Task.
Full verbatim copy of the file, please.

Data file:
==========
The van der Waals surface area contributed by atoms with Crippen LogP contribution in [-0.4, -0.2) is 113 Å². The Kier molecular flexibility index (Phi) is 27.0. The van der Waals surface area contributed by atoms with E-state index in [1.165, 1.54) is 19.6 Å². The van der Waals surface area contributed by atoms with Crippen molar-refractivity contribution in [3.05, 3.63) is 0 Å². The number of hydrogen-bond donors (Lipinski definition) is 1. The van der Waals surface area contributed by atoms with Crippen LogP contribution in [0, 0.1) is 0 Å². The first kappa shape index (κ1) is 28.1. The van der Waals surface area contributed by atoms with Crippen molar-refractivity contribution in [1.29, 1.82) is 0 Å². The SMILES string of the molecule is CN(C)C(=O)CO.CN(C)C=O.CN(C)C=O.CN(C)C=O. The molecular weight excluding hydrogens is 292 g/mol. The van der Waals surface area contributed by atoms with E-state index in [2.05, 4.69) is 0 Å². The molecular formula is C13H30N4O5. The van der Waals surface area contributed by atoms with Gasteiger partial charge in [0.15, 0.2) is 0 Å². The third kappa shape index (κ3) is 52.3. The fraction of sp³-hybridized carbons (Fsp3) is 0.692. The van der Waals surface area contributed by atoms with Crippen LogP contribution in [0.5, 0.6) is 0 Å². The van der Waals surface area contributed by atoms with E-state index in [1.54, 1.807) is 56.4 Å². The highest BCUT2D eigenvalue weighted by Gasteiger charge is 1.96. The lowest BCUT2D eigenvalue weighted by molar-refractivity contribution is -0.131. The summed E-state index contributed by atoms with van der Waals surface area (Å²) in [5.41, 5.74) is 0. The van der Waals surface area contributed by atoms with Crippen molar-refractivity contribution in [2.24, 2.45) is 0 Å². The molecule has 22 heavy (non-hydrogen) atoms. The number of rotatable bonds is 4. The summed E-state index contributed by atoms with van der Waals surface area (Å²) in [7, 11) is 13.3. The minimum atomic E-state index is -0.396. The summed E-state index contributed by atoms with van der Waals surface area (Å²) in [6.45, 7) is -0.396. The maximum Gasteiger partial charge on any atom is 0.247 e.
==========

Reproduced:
The van der Waals surface area contributed by atoms with Crippen LogP contribution in [-0.4, -0.2) is 113 Å². The Kier molecular flexibility index (Phi) is 27.0. The van der Waals surface area contributed by atoms with E-state index in [1.165, 1.54) is 19.6 Å². The van der Waals surface area contributed by atoms with Crippen molar-refractivity contribution in [3.05, 3.63) is 0 Å². The number of hydrogen-bond donors (Lipinski definition) is 1. The van der Waals surface area contributed by atoms with Crippen LogP contribution in [0, 0.1) is 0 Å². The first kappa shape index (κ1) is 28.1. The van der Waals surface area contributed by atoms with Crippen molar-refractivity contribution in [1.29, 1.82) is 0 Å². The SMILES string of the molecule is CN(C)C(=O)CO.CN(C)C=O.CN(C)C=O.CN(C)C=O. The molecular weight excluding hydrogens is 292 g/mol. The van der Waals surface area contributed by atoms with E-state index in [2.05, 4.69) is 0 Å². The molecular formula is C13H30N4O5. The van der Waals surface area contributed by atoms with Gasteiger partial charge in [0.15, 0.2) is 0 Å². The third kappa shape index (κ3) is 52.3. The fraction of sp³-hybridized carbons (Fsp3) is 0.692. The van der Waals surface area contributed by atoms with Crippen LogP contribution in [0.5, 0.6) is 0 Å². The van der Waals surface area contributed by atoms with E-state index in [1.54, 1.807) is 56.4 Å². The highest BCUT2D eigenvalue weighted by Gasteiger charge is 1.96. The lowest BCUT2D eigenvalue weighted by molar-refractivity contribution is -0.131. The summed E-state index contributed by atoms with van der Waals surface area (Å²) in [5.41, 5.74) is 0. The van der Waals surface area contributed by atoms with Crippen molar-refractivity contribution in [2.24, 2.45) is 0 Å². The molecule has 22 heavy (non-hydrogen) atoms. The number of rotatable bonds is 4. The summed E-state index contributed by atoms with van der Waals surface area (Å²) in [7, 11) is 13.3. The minimum atomic E-state index is -0.396. The summed E-state index contributed by atoms with van der Waals surface area (Å²) in [6.45, 7) is -0.396. The maximum Gasteiger partial charge on any atom is 0.247 e.